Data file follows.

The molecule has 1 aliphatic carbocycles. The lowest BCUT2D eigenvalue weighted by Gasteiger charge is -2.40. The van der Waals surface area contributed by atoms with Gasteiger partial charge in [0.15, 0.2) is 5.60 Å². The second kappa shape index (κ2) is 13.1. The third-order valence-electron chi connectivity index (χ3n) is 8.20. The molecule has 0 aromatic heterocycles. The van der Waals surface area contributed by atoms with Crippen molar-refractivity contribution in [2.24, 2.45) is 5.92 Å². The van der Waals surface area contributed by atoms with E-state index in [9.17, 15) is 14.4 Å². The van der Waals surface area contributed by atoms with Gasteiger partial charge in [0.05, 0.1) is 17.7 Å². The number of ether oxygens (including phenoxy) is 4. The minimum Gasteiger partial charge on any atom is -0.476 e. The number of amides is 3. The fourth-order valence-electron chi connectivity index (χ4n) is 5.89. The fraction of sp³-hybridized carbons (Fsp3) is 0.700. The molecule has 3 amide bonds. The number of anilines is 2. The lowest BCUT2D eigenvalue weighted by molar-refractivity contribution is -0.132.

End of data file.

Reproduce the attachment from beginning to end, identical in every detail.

The molecule has 1 aliphatic carbocycles. The lowest BCUT2D eigenvalue weighted by Gasteiger charge is -2.40. The van der Waals surface area contributed by atoms with Gasteiger partial charge in [0.15, 0.2) is 5.60 Å². The second kappa shape index (κ2) is 13.1. The third-order valence-electron chi connectivity index (χ3n) is 8.20. The molecule has 0 aromatic heterocycles. The van der Waals surface area contributed by atoms with Crippen molar-refractivity contribution in [2.24, 2.45) is 5.92 Å². The van der Waals surface area contributed by atoms with E-state index in [9.17, 15) is 14.4 Å². The van der Waals surface area contributed by atoms with Gasteiger partial charge in [0.05, 0.1) is 17.7 Å². The number of ether oxygens (including phenoxy) is 4. The minimum Gasteiger partial charge on any atom is -0.476 e. The number of amides is 3. The fourth-order valence-electron chi connectivity index (χ4n) is 5.89. The fraction of sp³-hybridized carbons (Fsp3) is 0.700. The molecule has 3 amide bonds. The number of anilines is 2. The lowest BCUT2D eigenvalue weighted by molar-refractivity contribution is -0.132.